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We have a fairly heavily loaded server running nginx and PHP-FPM. We have 6 websites on this server, running PHP-FPM and nginx. Software is all vBulletin 3.8 and WordPress. Databases are on a separate server.

Now, because these are highly popular websites, we normally have 7-8,000 visitors online at one time, with each page hitting the database for the most part. I believe this is the cause of our problems.

Because we have so many large databases on the MySQL server, and because the queries could, honestly, be a lot better in the software, I think MySQL will occasionally fail to return results to PHP in a timely manner, creating a cascade effect that eventually causes everything to just stop until we reload PHP-FPM. After we do that, things begin working fine again.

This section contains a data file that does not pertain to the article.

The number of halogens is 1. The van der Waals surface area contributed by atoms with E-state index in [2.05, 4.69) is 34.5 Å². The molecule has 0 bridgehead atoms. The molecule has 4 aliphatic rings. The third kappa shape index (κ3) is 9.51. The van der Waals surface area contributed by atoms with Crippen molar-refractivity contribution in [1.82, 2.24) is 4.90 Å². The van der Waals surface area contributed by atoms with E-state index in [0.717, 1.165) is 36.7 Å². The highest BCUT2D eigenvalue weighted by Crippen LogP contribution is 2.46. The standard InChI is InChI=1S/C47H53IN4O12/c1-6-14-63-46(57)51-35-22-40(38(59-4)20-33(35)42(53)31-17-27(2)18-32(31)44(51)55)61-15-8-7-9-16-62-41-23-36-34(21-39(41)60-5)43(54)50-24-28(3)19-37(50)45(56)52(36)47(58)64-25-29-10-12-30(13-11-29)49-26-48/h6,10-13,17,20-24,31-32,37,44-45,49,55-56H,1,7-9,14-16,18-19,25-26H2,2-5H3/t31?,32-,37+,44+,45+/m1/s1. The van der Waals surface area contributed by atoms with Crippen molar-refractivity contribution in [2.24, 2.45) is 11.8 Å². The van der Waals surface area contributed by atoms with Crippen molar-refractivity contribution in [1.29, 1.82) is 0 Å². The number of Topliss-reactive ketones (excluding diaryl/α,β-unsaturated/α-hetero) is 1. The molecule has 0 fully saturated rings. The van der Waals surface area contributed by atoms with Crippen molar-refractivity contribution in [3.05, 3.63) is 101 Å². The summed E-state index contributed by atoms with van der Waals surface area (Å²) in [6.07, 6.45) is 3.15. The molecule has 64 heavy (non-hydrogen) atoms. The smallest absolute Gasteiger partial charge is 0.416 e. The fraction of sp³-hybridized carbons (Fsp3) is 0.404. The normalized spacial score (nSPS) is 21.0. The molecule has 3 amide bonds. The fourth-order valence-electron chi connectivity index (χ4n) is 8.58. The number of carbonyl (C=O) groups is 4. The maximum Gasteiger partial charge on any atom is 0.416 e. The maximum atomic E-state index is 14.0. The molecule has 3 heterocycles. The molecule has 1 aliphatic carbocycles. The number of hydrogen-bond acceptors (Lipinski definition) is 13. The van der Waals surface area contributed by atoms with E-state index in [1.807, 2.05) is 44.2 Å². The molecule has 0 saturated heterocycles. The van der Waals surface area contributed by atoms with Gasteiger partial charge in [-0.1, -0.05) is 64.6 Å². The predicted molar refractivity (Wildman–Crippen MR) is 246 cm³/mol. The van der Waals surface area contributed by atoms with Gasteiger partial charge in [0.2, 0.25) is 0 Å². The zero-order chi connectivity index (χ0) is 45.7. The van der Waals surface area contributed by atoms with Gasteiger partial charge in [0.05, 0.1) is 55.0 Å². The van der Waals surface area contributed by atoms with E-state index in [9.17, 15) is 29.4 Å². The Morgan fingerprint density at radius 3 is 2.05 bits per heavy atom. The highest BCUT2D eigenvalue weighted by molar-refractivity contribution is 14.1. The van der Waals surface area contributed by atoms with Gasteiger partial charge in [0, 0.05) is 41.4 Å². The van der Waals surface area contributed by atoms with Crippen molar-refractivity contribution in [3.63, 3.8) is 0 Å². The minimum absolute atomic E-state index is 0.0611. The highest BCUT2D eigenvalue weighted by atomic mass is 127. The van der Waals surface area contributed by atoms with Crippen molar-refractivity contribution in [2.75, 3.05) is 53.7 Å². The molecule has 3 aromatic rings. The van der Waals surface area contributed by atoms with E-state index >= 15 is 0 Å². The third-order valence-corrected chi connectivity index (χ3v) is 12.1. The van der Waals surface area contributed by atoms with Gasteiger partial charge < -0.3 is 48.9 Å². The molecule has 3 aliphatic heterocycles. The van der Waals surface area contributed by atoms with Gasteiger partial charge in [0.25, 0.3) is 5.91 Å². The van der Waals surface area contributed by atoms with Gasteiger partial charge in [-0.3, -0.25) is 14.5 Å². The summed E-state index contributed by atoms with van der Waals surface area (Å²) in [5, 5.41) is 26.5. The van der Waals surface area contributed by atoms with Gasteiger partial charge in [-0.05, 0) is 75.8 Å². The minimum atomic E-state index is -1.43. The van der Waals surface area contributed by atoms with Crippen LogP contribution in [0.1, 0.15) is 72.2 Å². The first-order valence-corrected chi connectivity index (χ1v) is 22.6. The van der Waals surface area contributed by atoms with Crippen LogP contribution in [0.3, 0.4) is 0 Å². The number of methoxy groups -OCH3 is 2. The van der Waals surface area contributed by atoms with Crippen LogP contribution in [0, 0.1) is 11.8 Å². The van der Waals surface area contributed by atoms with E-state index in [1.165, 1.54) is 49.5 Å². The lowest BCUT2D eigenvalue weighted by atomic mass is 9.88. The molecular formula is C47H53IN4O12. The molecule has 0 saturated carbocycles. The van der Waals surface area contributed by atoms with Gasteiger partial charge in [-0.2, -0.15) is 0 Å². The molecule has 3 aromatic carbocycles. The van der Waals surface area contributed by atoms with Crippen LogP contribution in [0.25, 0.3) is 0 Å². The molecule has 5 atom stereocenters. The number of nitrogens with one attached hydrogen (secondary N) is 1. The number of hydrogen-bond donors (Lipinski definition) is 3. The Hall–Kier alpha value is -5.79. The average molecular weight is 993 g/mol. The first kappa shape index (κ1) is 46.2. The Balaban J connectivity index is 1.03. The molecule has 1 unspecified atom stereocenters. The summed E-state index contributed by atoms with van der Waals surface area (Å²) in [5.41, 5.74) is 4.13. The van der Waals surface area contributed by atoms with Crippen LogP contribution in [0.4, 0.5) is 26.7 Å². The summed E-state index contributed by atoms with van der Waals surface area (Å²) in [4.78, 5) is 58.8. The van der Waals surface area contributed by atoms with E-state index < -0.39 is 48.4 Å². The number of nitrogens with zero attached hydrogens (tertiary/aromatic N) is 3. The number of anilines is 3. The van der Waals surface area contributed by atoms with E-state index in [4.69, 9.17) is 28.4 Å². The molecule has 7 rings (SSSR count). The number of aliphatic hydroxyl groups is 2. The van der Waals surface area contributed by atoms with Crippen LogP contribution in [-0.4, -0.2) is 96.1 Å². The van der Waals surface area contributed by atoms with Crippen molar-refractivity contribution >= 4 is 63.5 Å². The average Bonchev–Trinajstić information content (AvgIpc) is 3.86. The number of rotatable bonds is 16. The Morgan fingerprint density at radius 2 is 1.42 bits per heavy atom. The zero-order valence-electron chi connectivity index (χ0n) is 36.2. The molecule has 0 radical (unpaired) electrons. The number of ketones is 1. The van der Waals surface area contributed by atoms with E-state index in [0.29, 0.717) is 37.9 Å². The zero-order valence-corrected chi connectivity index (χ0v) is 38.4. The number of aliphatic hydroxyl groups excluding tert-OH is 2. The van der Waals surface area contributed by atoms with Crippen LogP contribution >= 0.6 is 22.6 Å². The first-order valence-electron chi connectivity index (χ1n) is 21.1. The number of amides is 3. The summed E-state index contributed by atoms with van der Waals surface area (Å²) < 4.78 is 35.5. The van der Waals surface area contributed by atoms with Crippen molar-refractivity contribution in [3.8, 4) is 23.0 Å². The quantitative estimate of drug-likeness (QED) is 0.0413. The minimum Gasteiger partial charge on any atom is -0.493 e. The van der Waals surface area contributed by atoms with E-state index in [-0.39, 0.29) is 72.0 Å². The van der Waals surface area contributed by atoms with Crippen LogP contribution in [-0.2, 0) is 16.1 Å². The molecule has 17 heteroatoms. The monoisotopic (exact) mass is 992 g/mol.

The reason I'm having problems troubleshooting this is because I can't really discern anything from the logs. In the MySQL slow query log, I see nothing of interest when downtime occurs. In the nginx logs, I see thousands of entries saying that the read request timed out or the connection timed out (To PHP-FPM). And in the PHP-FPM logs, I see a lot of lines that says "execution timed out (31 sec), terminating

So at this point I just completely don't know where to look for the problem. Obviously, whatever is happening is happening because these scripts aren't executing quickly enough sometimes (Normally they load in under a second, but something happens that causes the load time to skyrocket). This happens many times a day and has become quite an issue for us.